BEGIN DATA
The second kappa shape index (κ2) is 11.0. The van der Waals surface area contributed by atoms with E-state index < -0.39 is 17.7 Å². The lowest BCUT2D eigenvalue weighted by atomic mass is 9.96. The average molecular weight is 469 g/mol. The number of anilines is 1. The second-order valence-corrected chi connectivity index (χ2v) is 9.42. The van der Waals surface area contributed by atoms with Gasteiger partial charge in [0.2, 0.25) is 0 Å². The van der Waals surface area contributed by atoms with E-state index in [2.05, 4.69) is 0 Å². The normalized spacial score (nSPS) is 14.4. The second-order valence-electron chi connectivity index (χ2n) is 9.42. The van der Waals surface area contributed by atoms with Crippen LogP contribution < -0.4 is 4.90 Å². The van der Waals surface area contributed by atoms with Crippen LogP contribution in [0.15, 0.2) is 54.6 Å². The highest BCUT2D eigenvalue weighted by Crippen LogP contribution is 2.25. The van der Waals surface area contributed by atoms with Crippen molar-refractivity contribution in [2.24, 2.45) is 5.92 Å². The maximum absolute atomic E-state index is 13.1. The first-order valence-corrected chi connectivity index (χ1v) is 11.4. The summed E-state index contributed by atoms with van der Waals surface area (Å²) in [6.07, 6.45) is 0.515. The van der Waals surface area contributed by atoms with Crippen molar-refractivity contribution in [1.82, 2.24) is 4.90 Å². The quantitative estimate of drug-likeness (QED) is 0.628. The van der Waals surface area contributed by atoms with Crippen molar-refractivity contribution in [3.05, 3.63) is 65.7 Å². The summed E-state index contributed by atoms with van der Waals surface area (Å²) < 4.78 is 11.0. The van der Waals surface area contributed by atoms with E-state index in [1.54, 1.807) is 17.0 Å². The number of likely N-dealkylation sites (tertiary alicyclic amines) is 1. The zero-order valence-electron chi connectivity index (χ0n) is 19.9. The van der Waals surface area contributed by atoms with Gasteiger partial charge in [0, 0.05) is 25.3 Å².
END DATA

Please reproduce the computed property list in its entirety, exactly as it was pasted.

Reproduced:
The second kappa shape index (κ2) is 11.0. The van der Waals surface area contributed by atoms with E-state index < -0.39 is 17.7 Å². The lowest BCUT2D eigenvalue weighted by atomic mass is 9.96. The average molecular weight is 469 g/mol. The number of anilines is 1. The second-order valence-corrected chi connectivity index (χ2v) is 9.42. The van der Waals surface area contributed by atoms with Gasteiger partial charge in [0.2, 0.25) is 0 Å². The van der Waals surface area contributed by atoms with E-state index in [2.05, 4.69) is 0 Å². The normalized spacial score (nSPS) is 14.4. The second-order valence-electron chi connectivity index (χ2n) is 9.42. The van der Waals surface area contributed by atoms with Crippen LogP contribution < -0.4 is 4.90 Å². The van der Waals surface area contributed by atoms with Crippen LogP contribution in [0.15, 0.2) is 54.6 Å². The highest BCUT2D eigenvalue weighted by Crippen LogP contribution is 2.25. The van der Waals surface area contributed by atoms with Crippen molar-refractivity contribution in [2.24, 2.45) is 5.92 Å². The maximum absolute atomic E-state index is 13.1. The first-order valence-corrected chi connectivity index (χ1v) is 11.4. The summed E-state index contributed by atoms with van der Waals surface area (Å²) in [6.07, 6.45) is 0.515. The van der Waals surface area contributed by atoms with Crippen molar-refractivity contribution in [1.82, 2.24) is 4.90 Å². The quantitative estimate of drug-likeness (QED) is 0.628. The van der Waals surface area contributed by atoms with Crippen molar-refractivity contribution in [3.05, 3.63) is 65.7 Å². The summed E-state index contributed by atoms with van der Waals surface area (Å²) < 4.78 is 11.0. The van der Waals surface area contributed by atoms with E-state index in [1.54, 1.807) is 17.0 Å². The number of likely N-dealkylation sites (tertiary alicyclic amines) is 1. The zero-order valence-electron chi connectivity index (χ0n) is 19.9. The van der Waals surface area contributed by atoms with Gasteiger partial charge in [0, 0.05) is 25.3 Å².